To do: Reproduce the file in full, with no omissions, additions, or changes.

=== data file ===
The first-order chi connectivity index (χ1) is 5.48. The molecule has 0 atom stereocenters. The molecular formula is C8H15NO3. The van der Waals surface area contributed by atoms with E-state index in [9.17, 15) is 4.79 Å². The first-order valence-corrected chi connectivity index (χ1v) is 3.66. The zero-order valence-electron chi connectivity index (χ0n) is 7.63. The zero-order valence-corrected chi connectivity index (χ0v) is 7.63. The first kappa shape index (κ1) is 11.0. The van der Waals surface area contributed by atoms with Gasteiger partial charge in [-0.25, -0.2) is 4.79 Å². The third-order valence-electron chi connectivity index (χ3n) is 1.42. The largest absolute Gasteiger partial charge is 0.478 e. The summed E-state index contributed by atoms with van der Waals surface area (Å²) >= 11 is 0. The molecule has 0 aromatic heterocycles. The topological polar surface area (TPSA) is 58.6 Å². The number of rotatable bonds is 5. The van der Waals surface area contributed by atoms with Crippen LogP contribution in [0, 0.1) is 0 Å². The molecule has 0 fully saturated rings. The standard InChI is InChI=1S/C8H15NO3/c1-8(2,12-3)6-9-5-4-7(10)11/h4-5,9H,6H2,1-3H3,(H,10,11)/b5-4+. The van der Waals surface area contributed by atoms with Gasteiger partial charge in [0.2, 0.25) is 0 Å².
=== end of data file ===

The first-order chi connectivity index (χ1) is 5.48. The molecule has 0 atom stereocenters. The molecular formula is C8H15NO3. The van der Waals surface area contributed by atoms with E-state index in [9.17, 15) is 4.79 Å². The first-order valence-corrected chi connectivity index (χ1v) is 3.66. The zero-order valence-electron chi connectivity index (χ0n) is 7.63. The zero-order valence-corrected chi connectivity index (χ0v) is 7.63. The first kappa shape index (κ1) is 11.0. The van der Waals surface area contributed by atoms with Gasteiger partial charge in [-0.25, -0.2) is 4.79 Å². The third-order valence-electron chi connectivity index (χ3n) is 1.42. The largest absolute Gasteiger partial charge is 0.478 e. The summed E-state index contributed by atoms with van der Waals surface area (Å²) >= 11 is 0. The molecule has 0 aromatic heterocycles. The topological polar surface area (TPSA) is 58.6 Å². The number of rotatable bonds is 5. The van der Waals surface area contributed by atoms with Crippen LogP contribution in [0, 0.1) is 0 Å². The molecule has 0 fully saturated rings. The standard InChI is InChI=1S/C8H15NO3/c1-8(2,12-3)6-9-5-4-7(10)11/h4-5,9H,6H2,1-3H3,(H,10,11)/b5-4+. The van der Waals surface area contributed by atoms with Gasteiger partial charge in [0.2, 0.25) is 0 Å².